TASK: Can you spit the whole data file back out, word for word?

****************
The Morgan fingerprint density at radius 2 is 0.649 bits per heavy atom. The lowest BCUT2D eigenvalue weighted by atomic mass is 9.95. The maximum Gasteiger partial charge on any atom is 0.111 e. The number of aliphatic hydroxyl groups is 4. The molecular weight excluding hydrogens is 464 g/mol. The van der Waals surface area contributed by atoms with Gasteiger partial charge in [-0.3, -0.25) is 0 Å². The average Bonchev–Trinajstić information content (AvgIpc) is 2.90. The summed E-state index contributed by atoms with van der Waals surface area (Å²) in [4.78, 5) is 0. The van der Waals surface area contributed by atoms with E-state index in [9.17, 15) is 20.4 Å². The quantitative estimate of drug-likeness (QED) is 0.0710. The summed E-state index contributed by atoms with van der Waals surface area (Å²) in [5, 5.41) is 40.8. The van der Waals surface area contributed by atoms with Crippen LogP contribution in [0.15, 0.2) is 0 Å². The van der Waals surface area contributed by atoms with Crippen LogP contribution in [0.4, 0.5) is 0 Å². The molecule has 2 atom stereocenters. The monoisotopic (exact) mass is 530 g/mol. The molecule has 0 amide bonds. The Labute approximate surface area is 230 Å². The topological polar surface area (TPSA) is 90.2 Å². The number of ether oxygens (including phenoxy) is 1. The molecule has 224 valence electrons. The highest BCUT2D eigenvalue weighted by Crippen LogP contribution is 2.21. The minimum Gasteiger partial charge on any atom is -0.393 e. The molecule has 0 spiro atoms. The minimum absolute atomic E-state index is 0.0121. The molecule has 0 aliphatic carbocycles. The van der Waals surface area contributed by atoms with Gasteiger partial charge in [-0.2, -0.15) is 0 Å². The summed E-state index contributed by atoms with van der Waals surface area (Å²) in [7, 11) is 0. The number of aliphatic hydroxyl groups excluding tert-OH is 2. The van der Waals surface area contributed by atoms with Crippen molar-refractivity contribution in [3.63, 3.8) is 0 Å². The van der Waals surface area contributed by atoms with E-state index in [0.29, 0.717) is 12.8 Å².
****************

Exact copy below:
The Morgan fingerprint density at radius 2 is 0.649 bits per heavy atom. The lowest BCUT2D eigenvalue weighted by atomic mass is 9.95. The maximum Gasteiger partial charge on any atom is 0.111 e. The number of aliphatic hydroxyl groups is 4. The molecular weight excluding hydrogens is 464 g/mol. The van der Waals surface area contributed by atoms with Gasteiger partial charge in [-0.3, -0.25) is 0 Å². The average Bonchev–Trinajstić information content (AvgIpc) is 2.90. The summed E-state index contributed by atoms with van der Waals surface area (Å²) in [4.78, 5) is 0. The van der Waals surface area contributed by atoms with E-state index in [9.17, 15) is 20.4 Å². The quantitative estimate of drug-likeness (QED) is 0.0710. The summed E-state index contributed by atoms with van der Waals surface area (Å²) in [5, 5.41) is 40.8. The van der Waals surface area contributed by atoms with Crippen LogP contribution in [0.15, 0.2) is 0 Å². The van der Waals surface area contributed by atoms with Crippen LogP contribution in [0.4, 0.5) is 0 Å². The molecule has 2 atom stereocenters. The monoisotopic (exact) mass is 530 g/mol. The molecule has 0 amide bonds. The Labute approximate surface area is 230 Å². The topological polar surface area (TPSA) is 90.2 Å². The number of ether oxygens (including phenoxy) is 1. The molecule has 224 valence electrons. The highest BCUT2D eigenvalue weighted by Crippen LogP contribution is 2.21. The minimum Gasteiger partial charge on any atom is -0.393 e. The molecule has 0 spiro atoms. The minimum absolute atomic E-state index is 0.0121. The molecule has 0 aliphatic carbocycles. The van der Waals surface area contributed by atoms with Gasteiger partial charge in [-0.2, -0.15) is 0 Å². The summed E-state index contributed by atoms with van der Waals surface area (Å²) in [7, 11) is 0. The number of aliphatic hydroxyl groups excluding tert-OH is 2. The van der Waals surface area contributed by atoms with Crippen molar-refractivity contribution in [3.63, 3.8) is 0 Å². The van der Waals surface area contributed by atoms with E-state index in [0.29, 0.717) is 12.8 Å².